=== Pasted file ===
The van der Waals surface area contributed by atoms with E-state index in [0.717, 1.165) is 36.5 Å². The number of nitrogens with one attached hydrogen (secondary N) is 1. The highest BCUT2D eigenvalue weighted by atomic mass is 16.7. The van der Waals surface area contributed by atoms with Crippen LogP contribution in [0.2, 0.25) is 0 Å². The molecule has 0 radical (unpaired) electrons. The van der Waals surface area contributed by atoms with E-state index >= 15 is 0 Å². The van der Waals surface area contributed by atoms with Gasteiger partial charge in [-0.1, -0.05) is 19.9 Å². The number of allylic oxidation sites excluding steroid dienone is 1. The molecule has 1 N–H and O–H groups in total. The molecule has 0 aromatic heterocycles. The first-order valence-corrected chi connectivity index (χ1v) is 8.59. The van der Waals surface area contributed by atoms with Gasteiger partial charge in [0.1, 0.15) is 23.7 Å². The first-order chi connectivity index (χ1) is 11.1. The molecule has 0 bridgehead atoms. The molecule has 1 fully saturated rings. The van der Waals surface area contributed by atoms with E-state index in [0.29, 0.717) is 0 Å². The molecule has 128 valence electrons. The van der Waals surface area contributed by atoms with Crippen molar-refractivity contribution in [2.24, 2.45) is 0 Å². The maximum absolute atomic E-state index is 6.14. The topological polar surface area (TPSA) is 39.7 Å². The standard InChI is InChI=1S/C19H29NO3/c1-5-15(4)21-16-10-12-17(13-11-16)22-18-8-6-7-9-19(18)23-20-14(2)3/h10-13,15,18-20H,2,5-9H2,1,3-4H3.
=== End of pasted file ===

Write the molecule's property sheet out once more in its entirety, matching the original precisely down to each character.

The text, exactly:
The van der Waals surface area contributed by atoms with E-state index in [0.717, 1.165) is 36.5 Å². The number of nitrogens with one attached hydrogen (secondary N) is 1. The highest BCUT2D eigenvalue weighted by atomic mass is 16.7. The van der Waals surface area contributed by atoms with Crippen LogP contribution in [0.2, 0.25) is 0 Å². The molecule has 0 radical (unpaired) electrons. The van der Waals surface area contributed by atoms with E-state index >= 15 is 0 Å². The van der Waals surface area contributed by atoms with Gasteiger partial charge in [-0.1, -0.05) is 19.9 Å². The number of allylic oxidation sites excluding steroid dienone is 1. The molecule has 1 N–H and O–H groups in total. The molecule has 0 aromatic heterocycles. The first-order valence-corrected chi connectivity index (χ1v) is 8.59. The van der Waals surface area contributed by atoms with Gasteiger partial charge in [0.1, 0.15) is 23.7 Å². The first-order chi connectivity index (χ1) is 11.1. The molecule has 0 bridgehead atoms. The molecule has 1 fully saturated rings. The van der Waals surface area contributed by atoms with E-state index in [0.29, 0.717) is 0 Å². The molecule has 128 valence electrons. The van der Waals surface area contributed by atoms with Crippen molar-refractivity contribution in [2.24, 2.45) is 0 Å². The maximum absolute atomic E-state index is 6.14. The topological polar surface area (TPSA) is 39.7 Å². The standard InChI is InChI=1S/C19H29NO3/c1-5-15(4)21-16-10-12-17(13-11-16)22-18-8-6-7-9-19(18)23-20-14(2)3/h10-13,15,18-20H,2,5-9H2,1,3-4H3.